Friday Fictioneers – No Go Zone

Every week, Rochelle Wisoff-Fields (thank you, Rochelle!) hosts a flash fiction challenge, to write a complete story, based on a photoprompt, with a beginning, middle and end, in 100 words or less. Post it on your blog, and include the Photoprompt and Inlinkz (the blue frog) on your page. Link your story URL. Then the fun starts as you read other peoples’ stories and comment on them!

FF - No Go Zone 190510

PHOTO PROMPT © Jean L. Hays

No Go Zone

Jessie’s boys knew not to go past the barbed wire. They’d trespassed there once. Within two minutes, a police van and six officers had removed them, and returned them to their parents with a warning letter. Their dad had taken his belt to them for that.

It wasn’t as though there weren’t other places to play. The park in the village, or, a short bus ride away, a beach, or, slightly further, a town with a bowling alley and a cinema.

Still, Jessie couldn’t help worrying. Beyond the hilltop were three concrete domes, soldiers – and a shoot to kill policy.

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41 thoughts on “Friday Fictioneers – No Go Zone

      • I can’t remember ever having gotten a physical~always metaphorical~belt to the butt, but nothing much ever seemed to have deterred me from getting into trouble, if I was determined enough. Alas, now I’m the adult version of that ,too

        Liked by 1 person

    • Dear Francine
      Thank you for reading and commenting. I’m glad you were intrigued by the three domes. They were inspired by the radomes at Fylingdales which were part of NATO’s distant early warning system (the DEW line). They were designed to detect attacks from the communist bloc and naturally were high security and stringently guarded. The photoprompt reminded me of the countryside around the radomes.
      With best wishes
      Penny

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  1. They might need to put up something more than just barbed wire if their trigger fingers are so filled with tension. Kids want to explore. Kids get hurt, or die, just holding a bag of skittles.

    Liked by 1 person

    • Dear Stuart
      Thank you for reading and commenting. There were other deterrents before you reached soldiers using lethal force…but, of course, 100 words precluded their description!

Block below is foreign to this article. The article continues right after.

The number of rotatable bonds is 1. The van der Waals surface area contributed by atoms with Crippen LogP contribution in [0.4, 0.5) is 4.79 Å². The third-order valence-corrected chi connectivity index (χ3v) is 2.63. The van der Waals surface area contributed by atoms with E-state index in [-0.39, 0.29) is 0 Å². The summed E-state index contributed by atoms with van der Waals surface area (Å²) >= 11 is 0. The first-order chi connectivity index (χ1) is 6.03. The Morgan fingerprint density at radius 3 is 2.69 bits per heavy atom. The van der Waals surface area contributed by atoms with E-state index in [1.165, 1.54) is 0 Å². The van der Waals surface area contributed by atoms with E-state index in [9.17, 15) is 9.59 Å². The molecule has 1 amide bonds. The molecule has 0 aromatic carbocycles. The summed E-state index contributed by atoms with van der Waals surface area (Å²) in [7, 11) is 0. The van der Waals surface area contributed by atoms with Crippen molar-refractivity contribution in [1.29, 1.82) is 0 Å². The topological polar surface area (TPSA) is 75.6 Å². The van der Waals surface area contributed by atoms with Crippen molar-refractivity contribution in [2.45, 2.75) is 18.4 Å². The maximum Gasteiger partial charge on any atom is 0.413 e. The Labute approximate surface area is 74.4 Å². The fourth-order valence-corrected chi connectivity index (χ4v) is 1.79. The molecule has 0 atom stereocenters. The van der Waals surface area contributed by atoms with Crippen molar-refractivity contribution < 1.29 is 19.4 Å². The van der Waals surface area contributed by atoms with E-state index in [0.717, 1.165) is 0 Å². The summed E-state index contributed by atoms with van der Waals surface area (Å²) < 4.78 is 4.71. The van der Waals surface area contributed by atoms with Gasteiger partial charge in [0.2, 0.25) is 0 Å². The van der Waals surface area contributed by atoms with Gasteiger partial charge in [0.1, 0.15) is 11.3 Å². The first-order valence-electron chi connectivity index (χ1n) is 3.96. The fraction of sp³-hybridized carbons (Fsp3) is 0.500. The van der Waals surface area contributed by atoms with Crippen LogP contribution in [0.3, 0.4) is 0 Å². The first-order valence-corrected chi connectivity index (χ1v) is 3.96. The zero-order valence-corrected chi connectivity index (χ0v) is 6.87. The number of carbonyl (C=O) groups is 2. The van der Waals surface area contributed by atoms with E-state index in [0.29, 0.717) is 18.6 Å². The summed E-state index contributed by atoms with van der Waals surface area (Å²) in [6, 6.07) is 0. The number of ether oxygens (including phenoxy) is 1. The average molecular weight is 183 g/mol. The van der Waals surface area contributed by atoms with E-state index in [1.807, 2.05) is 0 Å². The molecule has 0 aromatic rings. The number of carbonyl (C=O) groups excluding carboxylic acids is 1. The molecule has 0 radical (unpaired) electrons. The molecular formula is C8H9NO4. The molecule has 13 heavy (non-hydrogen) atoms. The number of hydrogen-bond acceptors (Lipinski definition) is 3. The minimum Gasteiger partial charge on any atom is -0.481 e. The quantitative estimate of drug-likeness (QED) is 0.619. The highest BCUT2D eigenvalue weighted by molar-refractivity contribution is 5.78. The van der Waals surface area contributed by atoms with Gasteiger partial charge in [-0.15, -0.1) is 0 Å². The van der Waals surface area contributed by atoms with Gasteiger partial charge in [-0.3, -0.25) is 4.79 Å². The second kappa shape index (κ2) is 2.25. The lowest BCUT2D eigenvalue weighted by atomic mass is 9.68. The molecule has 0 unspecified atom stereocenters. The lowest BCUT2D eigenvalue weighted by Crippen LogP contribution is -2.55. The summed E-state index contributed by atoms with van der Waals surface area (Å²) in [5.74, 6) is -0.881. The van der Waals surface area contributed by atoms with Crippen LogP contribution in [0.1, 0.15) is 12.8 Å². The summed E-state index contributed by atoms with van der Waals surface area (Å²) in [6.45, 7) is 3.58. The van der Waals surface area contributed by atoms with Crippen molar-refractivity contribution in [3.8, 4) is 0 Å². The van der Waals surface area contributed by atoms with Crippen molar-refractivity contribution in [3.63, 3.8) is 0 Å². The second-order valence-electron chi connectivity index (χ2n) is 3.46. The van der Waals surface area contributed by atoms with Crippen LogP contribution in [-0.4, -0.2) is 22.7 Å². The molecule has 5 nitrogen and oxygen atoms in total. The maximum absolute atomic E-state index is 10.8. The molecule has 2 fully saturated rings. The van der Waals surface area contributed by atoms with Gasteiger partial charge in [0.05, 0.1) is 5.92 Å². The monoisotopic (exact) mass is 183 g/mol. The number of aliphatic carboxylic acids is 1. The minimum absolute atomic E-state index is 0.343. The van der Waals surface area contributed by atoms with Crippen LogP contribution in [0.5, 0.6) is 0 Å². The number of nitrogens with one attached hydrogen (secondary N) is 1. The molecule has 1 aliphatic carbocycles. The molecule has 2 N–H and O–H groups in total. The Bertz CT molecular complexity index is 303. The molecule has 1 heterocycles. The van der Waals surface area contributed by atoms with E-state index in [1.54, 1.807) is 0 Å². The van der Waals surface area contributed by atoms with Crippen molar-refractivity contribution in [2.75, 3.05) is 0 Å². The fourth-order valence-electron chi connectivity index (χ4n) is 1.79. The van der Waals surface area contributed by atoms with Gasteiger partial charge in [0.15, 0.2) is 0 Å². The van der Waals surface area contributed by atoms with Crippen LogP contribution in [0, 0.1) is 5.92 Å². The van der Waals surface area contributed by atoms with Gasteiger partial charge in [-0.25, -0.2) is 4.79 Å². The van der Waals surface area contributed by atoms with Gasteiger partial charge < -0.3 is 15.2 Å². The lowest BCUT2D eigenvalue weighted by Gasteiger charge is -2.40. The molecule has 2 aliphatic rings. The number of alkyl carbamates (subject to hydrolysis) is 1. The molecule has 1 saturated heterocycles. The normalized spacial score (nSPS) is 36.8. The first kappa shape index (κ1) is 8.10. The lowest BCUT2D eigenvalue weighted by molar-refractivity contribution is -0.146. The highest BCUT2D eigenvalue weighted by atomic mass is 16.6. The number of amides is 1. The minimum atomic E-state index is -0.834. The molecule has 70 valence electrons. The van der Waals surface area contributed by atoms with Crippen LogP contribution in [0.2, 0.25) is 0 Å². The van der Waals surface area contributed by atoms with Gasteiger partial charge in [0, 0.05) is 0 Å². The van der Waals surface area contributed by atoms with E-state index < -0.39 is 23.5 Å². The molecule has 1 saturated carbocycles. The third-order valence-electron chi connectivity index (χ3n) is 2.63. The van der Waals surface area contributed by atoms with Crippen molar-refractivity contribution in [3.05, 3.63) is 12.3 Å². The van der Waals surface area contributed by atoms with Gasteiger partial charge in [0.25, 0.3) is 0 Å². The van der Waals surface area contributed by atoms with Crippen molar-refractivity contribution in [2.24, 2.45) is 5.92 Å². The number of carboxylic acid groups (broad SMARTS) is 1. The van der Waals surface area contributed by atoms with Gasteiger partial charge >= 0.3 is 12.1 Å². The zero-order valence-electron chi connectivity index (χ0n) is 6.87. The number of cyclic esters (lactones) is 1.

With best wishes
      Penny

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    • Dear Kalparna
      Thank you for reading and commenting. Yes, that’s what Jessie is afraid of. Dad would have done better to explain to the boys why they should avoid trespassing on the Establishment’s land…
      With best wishes
      Penny

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    • Dear Linda
      Thank you for reading and commenting. Yes, establishments like this must have a very restrictive influence on the surrounding community. BTW the domes are long distance radar to detect missiles as early as possible after launch.
      With very best wishes
      Penny

      Liked by 1 person

  2. Sometimes I wonder if we are doing a disservice to our kids by not telling them our worries. Not that that guarantees they won’t go snooping anyway…
    Well done, leaving us wondering!

    Liked by 1 person

    • Dear Dale
      Thank you for reading and commenting. I think you’re right about giving kids too little explanation. I’ve watched my son bring up his two girls, and ever since they were tiny he’s treated them as rational beings. On the rare occasions he needs them to do as they’re told, they will accept restrictions because he explains why and they’re used to working like that. It impresses the hell out of me, I must say…!
      With best wishes
      Penny

      Liked by 1 person

    • Dear Suzanne
      Thank you for reading and commenting. I agree that talking to the boys is more likely to be effective. We wouldn’t want boys not to be adventurous, but they have to have boundaries carefully explained, I think!
      With best wishes
      Penny

      Liked by 1 person

    • Dear Bjorn
      Thank you for reading and commenting. Dystopian – yes – and can you think of a single state that doesn’t hide its deepest secrets behind a shoot to kill policy?
      With best wishes
      Penny

      Like

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